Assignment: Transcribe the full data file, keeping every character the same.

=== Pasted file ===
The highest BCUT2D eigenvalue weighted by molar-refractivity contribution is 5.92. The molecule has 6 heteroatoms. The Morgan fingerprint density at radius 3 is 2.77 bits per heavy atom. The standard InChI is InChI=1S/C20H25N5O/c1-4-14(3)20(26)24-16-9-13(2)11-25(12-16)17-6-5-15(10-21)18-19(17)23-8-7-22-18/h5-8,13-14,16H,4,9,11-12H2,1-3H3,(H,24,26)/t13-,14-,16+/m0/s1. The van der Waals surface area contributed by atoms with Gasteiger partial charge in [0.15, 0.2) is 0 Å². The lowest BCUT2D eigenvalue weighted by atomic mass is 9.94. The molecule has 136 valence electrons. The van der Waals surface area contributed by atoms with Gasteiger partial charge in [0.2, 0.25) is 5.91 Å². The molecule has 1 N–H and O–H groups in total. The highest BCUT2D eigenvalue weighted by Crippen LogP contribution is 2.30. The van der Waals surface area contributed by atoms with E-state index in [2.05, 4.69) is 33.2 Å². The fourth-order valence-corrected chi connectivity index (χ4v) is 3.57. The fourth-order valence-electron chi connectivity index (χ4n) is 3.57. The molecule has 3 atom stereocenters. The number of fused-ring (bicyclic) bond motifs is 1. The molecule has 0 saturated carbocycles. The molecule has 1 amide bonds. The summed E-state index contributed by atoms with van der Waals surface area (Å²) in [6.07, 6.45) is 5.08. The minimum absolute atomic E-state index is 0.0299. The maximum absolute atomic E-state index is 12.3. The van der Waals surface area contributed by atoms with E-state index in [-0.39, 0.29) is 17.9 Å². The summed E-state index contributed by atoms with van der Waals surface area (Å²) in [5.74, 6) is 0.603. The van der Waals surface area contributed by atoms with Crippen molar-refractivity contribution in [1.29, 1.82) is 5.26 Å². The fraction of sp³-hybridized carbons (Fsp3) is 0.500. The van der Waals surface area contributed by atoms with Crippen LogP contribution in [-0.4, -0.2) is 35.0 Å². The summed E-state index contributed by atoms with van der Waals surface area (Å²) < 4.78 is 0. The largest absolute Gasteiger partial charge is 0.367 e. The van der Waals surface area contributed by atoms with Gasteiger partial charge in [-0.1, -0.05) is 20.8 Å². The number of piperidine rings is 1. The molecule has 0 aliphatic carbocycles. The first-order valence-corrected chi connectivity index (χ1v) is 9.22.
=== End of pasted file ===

The highest BCUT2D eigenvalue weighted by molar-refractivity contribution is 5.92. The molecule has 6 heteroatoms. The Morgan fingerprint density at radius 3 is 2.77 bits per heavy atom. The standard InChI is InChI=1S/C20H25N5O/c1-4-14(3)20(26)24-16-9-13(2)11-25(12-16)17-6-5-15(10-21)18-19(17)23-8-7-22-18/h5-8,13-14,16H,4,9,11-12H2,1-3H3,(H,24,26)/t13-,14-,16+/m0/s1. The van der Waals surface area contributed by atoms with Gasteiger partial charge in [0.15, 0.2) is 0 Å². The lowest BCUT2D eigenvalue weighted by atomic mass is 9.94. The molecule has 136 valence electrons. The van der Waals surface area contributed by atoms with Gasteiger partial charge in [0.2, 0.25) is 5.91 Å². The molecule has 1 N–H and O–H groups in total. The highest BCUT2D eigenvalue weighted by Crippen LogP contribution is 2.30. The van der Waals surface area contributed by atoms with E-state index in [2.05, 4.69) is 33.2 Å². The fourth-order valence-corrected chi connectivity index (χ4v) is 3.57. The fourth-order valence-electron chi connectivity index (χ4n) is 3.57. The molecule has 3 atom stereocenters. The number of fused-ring (bicyclic) bond motifs is 1. The molecule has 0 saturated carbocycles. The molecule has 1 amide bonds. The summed E-state index contributed by atoms with van der Waals surface area (Å²) in [6.07, 6.45) is 5.08. The minimum absolute atomic E-state index is 0.0299. The maximum absolute atomic E-state index is 12.3. The van der Waals surface area contributed by atoms with E-state index in [-0.39, 0.29) is 17.9 Å². The summed E-state index contributed by atoms with van der Waals surface area (Å²) in [5.74, 6) is 0.603. The van der Waals surface area contributed by atoms with Crippen molar-refractivity contribution in [1.29, 1.82) is 5.26 Å². The fraction of sp³-hybridized carbons (Fsp3) is 0.500. The van der Waals surface area contributed by atoms with Crippen LogP contribution in [-0.4, -0.2) is 35.0 Å². The summed E-state index contributed by atoms with van der Waals surface area (Å²) < 4.78 is 0. The largest absolute Gasteiger partial charge is 0.367 e. The van der Waals surface area contributed by atoms with Gasteiger partial charge in [-0.1, -0.05) is 20.8 Å². The number of piperidine rings is 1. The molecule has 0 aliphatic carbocycles. The first-order valence-corrected chi connectivity index (χ1v) is 9.22.